A vehicle extended warranty can provide peace of mind by covering repair costs in the event that a major mechanical problem occurs. But before you buy one, you should know what to look for.
Extended warranties can be bought from a wide variety of third-party sellers, or through dealerships that partner with the manufacturer to offer them to customers. They typically cover the same repairs as original car warranties, but tend to be cheaper because they don’t include a dealer markup. They may also cover additional parts and services, such as roadside assistance or towing.
The reputable, established companies we recommend—CarShield, Endurance, and CARCHEX—offer five or more customizable plans that let you pick the coverage you need for your budget and vehicle’s predicted reliability. They provide a comprehensive range of coverage options, including the full bumper-to-bumper and powertrain protection offered in OEM car warranties. They have excellent customer service and many added perks.
A good warranty will include the cost of parts and labor for covered repairs, leaving you responsible only for a modest deductible and the plan’s monthly payment. However, the less-established sellers you’ll find on TV and in robocalls often skimp on this. You’ll pay a lot of money upfront to get only the bare minimum of coverage.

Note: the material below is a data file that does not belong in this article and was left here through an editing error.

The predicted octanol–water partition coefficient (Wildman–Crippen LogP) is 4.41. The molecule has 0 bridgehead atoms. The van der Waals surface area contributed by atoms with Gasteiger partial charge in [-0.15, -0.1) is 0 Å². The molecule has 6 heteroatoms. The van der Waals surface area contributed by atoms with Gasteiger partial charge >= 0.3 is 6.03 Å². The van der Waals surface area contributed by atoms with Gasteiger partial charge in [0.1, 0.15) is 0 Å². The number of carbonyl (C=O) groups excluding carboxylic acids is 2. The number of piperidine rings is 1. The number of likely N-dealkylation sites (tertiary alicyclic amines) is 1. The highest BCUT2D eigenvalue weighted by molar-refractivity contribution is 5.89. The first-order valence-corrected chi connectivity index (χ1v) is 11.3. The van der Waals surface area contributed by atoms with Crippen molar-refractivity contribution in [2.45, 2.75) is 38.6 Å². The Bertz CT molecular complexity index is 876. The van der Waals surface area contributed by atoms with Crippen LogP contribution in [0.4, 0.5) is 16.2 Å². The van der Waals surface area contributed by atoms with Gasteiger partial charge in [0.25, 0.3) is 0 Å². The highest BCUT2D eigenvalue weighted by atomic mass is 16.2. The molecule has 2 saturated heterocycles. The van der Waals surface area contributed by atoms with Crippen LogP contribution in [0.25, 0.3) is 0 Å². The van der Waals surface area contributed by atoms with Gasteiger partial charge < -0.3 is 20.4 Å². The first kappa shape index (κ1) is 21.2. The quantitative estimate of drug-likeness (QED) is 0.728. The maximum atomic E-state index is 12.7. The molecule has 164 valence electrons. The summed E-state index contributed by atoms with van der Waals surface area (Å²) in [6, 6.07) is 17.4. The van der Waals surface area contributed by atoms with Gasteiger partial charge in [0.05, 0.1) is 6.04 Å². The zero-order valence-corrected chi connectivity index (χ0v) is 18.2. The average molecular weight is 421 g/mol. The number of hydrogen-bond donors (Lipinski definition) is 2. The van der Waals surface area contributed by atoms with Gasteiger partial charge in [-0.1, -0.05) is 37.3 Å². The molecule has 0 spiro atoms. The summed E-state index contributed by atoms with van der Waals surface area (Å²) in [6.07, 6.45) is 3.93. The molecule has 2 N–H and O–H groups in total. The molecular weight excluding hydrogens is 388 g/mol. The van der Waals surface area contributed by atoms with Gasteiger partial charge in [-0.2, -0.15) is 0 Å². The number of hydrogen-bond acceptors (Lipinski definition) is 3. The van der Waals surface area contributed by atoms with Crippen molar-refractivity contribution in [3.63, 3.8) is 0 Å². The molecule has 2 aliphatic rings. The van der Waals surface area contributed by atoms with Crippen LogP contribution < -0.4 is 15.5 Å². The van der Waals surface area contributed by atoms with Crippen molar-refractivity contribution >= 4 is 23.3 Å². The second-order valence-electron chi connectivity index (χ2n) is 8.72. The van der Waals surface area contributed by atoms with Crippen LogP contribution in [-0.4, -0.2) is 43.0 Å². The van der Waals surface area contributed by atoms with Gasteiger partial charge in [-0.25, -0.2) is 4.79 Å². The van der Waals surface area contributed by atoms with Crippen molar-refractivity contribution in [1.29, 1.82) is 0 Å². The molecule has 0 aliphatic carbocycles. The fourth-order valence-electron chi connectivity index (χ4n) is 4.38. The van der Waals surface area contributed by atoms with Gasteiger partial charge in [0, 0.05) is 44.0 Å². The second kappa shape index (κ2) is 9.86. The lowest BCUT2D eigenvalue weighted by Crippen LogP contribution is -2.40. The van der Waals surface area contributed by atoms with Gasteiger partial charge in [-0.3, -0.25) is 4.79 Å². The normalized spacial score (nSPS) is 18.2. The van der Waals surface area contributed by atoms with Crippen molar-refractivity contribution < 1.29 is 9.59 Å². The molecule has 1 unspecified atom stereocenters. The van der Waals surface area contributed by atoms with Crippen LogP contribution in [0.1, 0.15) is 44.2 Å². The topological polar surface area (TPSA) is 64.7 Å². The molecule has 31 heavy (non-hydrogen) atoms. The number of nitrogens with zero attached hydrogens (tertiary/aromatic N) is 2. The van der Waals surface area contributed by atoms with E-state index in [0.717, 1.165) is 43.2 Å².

Nat Pope, an associate professor of automotive engineering at Purdue University, has spent much of his academic career studying extended auto warranties. He says the ones advertised on television and in robocalls rarely make financial sense for most drivers. He says it’s important to study the contract carefully and consider what would happen if the company that sold the warranty went out of business. It’s also crucial to make sure that the warranty covers cause and effect—for example, if a water pump fails, it can damage other components in the engine.
Another thing to keep in mind is the age and mileage limit of the policy. Some warranties expire at a specific age or when the car reaches a certain number of miles, and you’ll have to pay for any additional repairs beyond that point. Also, find out whether the warranty has a deductible—as with car insurance, you’ll have to pay for repairs up front and then submit receipts for reimbursement.
Dealership-provided and manufacturer-backed extended warranties are generally less expensive than those from independent third parties because the dealers take care of the paperwork and the car manufacturers pay the repair shops directly. They’ll also usually allow you to take the car to any authorized repair shop in the country, eliminating the restrictions that can be found in some third-party warranties. These warranties don’t cover commercial use or “acts of God,” but they do cover wear items like tires and lubrication that typically wear out over time. They may exclude some types of damage, however, such as those caused by neglect or owner abuse.